Tens of Millions Face Losing Jobs in Escalating Coronavirus Crisis

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Tens of Millions Face Losing Jobs in Escalating Coronavirus Crisis

March 27: Global job losses from the coronavirus crisis could far exceed the 25 million estimated just days ago, UN officials said on Thursday (March 26), according to a news report published by Reuters.

The news agency reported that US jobless claims surged to record levels, starkly showing the scale of the economic disaster.

The International Labour Organization had estimated a week ago that, based on different scenarios for the impact of the pandemic on growth, the global ranks of the jobless would rise between 5.3 million and 24.7 million.

However Sangheon Lee, director of the ILO's employment policy department, told Reuters that the scale of temporary unemployment, lay-offs and the number of unemployment benefit claims were far higher than first expected.

Lee said that the magnitude of fluctuation is much bigger than expected. According to him, the projection will be far higher than the estimated 25 million.

By comparison, the 2008/9 global financial crisis increased global unemployment by 22 million.

In the United States, where, as in many parts of the world, measures to contain the pandemic have brought the country to a sudden halt, the number of Americans filing claims for unemployment benefits surged to more than 3 million last week.

That shattered the previous record of 695,000 set in 1982. Economists polled by Reuters had forecast claims would rise to 1 million, though estimates were as high as 4 million.

According to the news published by Reuters, countries across the world are feeling the intense human and economic pain wrought by the coronavirus, which has infected more than 470,000 people, killed more than 21,000, and is expected to trigger a global recession.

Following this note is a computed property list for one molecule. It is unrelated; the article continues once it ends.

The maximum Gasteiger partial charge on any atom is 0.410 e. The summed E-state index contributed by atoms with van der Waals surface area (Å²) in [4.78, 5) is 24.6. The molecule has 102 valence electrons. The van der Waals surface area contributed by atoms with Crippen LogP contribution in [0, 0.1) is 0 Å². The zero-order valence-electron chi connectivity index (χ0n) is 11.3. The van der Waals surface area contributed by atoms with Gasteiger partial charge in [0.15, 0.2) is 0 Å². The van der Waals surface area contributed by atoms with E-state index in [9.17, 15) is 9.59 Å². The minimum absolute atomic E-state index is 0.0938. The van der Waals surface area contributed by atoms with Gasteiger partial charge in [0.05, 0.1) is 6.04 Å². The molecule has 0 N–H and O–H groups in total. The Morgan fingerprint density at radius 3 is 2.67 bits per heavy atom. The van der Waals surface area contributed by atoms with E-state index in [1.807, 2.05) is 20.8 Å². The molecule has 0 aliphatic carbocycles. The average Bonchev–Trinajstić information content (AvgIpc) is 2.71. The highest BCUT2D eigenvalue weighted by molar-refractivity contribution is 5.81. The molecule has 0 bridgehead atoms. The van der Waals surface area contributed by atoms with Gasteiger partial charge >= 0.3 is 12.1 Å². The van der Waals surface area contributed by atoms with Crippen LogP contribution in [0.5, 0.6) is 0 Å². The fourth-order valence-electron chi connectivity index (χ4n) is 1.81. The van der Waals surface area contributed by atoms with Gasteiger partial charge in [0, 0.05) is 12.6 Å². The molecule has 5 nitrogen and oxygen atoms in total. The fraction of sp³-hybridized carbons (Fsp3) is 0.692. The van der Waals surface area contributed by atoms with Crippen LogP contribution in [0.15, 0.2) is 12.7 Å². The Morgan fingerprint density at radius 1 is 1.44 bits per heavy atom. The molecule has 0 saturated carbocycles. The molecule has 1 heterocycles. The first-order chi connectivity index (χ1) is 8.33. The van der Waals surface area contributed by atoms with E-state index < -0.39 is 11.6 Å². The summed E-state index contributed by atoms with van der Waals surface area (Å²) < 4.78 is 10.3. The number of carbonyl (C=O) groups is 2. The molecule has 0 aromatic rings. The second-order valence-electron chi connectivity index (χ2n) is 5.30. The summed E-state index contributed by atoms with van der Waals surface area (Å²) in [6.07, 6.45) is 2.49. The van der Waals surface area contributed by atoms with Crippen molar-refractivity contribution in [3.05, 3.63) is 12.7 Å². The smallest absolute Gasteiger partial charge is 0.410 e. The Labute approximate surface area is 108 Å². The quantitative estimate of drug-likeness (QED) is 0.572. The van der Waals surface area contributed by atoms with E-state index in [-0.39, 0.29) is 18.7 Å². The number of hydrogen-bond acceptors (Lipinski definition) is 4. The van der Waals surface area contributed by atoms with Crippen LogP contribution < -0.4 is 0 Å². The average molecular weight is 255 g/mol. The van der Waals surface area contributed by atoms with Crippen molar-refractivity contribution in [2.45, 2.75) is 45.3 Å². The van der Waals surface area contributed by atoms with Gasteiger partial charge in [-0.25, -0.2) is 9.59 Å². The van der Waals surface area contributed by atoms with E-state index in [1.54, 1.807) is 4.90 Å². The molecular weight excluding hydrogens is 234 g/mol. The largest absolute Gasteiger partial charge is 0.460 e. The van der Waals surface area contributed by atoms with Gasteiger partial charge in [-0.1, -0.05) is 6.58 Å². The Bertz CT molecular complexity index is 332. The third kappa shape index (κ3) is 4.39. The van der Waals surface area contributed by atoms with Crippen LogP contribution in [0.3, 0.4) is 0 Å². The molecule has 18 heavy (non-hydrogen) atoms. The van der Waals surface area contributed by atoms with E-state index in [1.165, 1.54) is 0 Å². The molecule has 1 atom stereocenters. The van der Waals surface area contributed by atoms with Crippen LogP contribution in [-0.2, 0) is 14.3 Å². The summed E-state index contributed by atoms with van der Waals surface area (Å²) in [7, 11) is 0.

In India, where Prime Minister Narendra Modi announced a 21-day nationwide lockdown this week to stem the spread of the disease, industry groups warned job losses could run into tens of millions.

“Among those hardest hit will be India's estimated 120 million migrant labourers, for whom the lockdown means wages are disappearing. Many cannot afford rent or food in the cities and, with transport systems shut down, many have now begun to walk hundreds of miles to return to their villages,” Reuters reported.

In Europe, France is pulling out the stops to persuade companies not to fire their employees, including through a scheme that allows businesses to reduce worker hours without the employee taking a massive pay hit.

In Britain, the government said 477,000 people had applied over the past nine days for Universal Credit, a payment to help with living costs for those unemployed or on low incomes.

"Unemployment is extremely sensitive and volatile in response to economic activity, that is quite worrisome in our view," Reuters quoted ILO’s Lee as saying.

"The sentiment among businesses is maybe it will take more time to get back to normal activities. They are making quick decisions to adjust their workforce rather than keeping workers."


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